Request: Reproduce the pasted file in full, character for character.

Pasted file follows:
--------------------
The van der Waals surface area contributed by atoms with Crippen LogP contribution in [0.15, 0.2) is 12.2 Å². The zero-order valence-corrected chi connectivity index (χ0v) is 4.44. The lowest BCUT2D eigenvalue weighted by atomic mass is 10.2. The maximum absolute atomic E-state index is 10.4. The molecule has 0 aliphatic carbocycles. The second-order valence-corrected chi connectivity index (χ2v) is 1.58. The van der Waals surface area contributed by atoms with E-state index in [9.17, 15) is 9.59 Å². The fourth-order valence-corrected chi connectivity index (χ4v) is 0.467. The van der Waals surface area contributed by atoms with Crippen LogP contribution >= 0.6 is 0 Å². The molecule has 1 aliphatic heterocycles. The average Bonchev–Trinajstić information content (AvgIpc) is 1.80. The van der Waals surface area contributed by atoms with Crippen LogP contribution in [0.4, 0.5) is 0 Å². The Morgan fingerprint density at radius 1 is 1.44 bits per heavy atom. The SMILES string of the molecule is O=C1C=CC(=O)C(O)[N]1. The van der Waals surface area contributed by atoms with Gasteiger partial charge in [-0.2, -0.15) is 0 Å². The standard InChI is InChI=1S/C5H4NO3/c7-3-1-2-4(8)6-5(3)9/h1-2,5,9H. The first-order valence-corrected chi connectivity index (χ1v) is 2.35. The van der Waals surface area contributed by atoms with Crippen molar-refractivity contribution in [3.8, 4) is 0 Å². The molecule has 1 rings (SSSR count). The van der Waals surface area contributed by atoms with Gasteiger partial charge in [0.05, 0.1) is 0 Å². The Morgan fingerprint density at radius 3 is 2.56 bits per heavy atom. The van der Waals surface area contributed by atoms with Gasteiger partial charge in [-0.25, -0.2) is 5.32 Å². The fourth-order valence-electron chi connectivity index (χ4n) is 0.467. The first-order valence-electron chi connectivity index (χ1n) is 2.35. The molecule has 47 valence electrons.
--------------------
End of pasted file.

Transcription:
The van der Waals surface area contributed by atoms with Crippen LogP contribution in [0.15, 0.2) is 12.2 Å². The zero-order valence-corrected chi connectivity index (χ0v) is 4.44. The lowest BCUT2D eigenvalue weighted by atomic mass is 10.2. The maximum absolute atomic E-state index is 10.4. The molecule has 0 aliphatic carbocycles. The second-order valence-corrected chi connectivity index (χ2v) is 1.58. The van der Waals surface area contributed by atoms with E-state index in [9.17, 15) is 9.59 Å². The fourth-order valence-corrected chi connectivity index (χ4v) is 0.467. The van der Waals surface area contributed by atoms with Crippen LogP contribution >= 0.6 is 0 Å². The molecule has 1 aliphatic heterocycles. The average Bonchev–Trinajstić information content (AvgIpc) is 1.80. The van der Waals surface area contributed by atoms with Crippen LogP contribution in [0.4, 0.5) is 0 Å². The Morgan fingerprint density at radius 1 is 1.44 bits per heavy atom. The SMILES string of the molecule is O=C1C=CC(=O)C(O)[N]1. The van der Waals surface area contributed by atoms with Gasteiger partial charge in [-0.2, -0.15) is 0 Å². The standard InChI is InChI=1S/C5H4NO3/c7-3-1-2-4(8)6-5(3)9/h1-2,5,9H. The first-order valence-corrected chi connectivity index (χ1v) is 2.35. The van der Waals surface area contributed by atoms with Crippen molar-refractivity contribution in [3.8, 4) is 0 Å². The molecule has 1 rings (SSSR count). The van der Waals surface area contributed by atoms with Gasteiger partial charge in [0.05, 0.1) is 0 Å². The Morgan fingerprint density at radius 3 is 2.56 bits per heavy atom. The van der Waals surface area contributed by atoms with Gasteiger partial charge in [-0.25, -0.2) is 5.32 Å². The fourth-order valence-electron chi connectivity index (χ4n) is 0.467. The first-order valence-electron chi connectivity index (χ1n) is 2.35. The molecule has 47 valence electrons.